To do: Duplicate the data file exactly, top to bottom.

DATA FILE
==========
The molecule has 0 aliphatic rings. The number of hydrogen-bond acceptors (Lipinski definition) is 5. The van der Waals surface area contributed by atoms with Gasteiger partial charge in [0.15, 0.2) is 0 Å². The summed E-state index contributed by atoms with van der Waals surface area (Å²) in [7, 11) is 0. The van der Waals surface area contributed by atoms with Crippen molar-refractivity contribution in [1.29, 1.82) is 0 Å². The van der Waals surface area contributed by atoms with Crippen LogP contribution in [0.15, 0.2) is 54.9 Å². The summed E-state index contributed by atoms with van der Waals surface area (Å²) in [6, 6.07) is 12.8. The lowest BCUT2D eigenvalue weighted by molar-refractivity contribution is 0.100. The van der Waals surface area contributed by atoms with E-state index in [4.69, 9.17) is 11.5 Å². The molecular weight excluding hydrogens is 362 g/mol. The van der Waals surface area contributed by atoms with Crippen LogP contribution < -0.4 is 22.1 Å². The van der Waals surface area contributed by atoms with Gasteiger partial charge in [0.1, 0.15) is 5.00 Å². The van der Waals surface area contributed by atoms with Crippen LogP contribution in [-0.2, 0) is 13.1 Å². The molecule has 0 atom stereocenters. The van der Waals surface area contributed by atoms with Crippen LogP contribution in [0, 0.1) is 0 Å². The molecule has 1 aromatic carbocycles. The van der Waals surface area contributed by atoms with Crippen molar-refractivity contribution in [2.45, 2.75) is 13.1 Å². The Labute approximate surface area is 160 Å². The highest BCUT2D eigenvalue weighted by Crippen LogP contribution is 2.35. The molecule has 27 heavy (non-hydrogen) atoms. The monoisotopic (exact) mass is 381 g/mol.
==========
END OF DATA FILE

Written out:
The molecule has 0 aliphatic rings. The number of hydrogen-bond acceptors (Lipinski definition) is 5. The van der Waals surface area contributed by atoms with Gasteiger partial charge in [0.15, 0.2) is 0 Å². The summed E-state index contributed by atoms with van der Waals surface area (Å²) in [7, 11) is 0. The van der Waals surface area contributed by atoms with Crippen molar-refractivity contribution in [1.29, 1.82) is 0 Å². The van der Waals surface area contributed by atoms with Crippen LogP contribution in [0.15, 0.2) is 54.9 Å². The summed E-state index contributed by atoms with van der Waals surface area (Å²) in [6, 6.07) is 12.8. The lowest BCUT2D eigenvalue weighted by molar-refractivity contribution is 0.100. The van der Waals surface area contributed by atoms with E-state index in [4.69, 9.17) is 11.5 Å². The molecular weight excluding hydrogens is 362 g/mol. The van der Waals surface area contributed by atoms with Crippen LogP contribution < -0.4 is 22.1 Å². The van der Waals surface area contributed by atoms with Gasteiger partial charge in [0.1, 0.15) is 5.00 Å². The van der Waals surface area contributed by atoms with Crippen LogP contribution in [-0.2, 0) is 13.1 Å². The molecule has 0 atom stereocenters. The van der Waals surface area contributed by atoms with Crippen LogP contribution in [0, 0.1) is 0 Å². The molecule has 1 aromatic carbocycles. The van der Waals surface area contributed by atoms with Crippen molar-refractivity contribution in [2.45, 2.75) is 13.1 Å². The Labute approximate surface area is 160 Å². The highest BCUT2D eigenvalue weighted by Crippen LogP contribution is 2.35. The molecule has 27 heavy (non-hydrogen) atoms. The monoisotopic (exact) mass is 381 g/mol.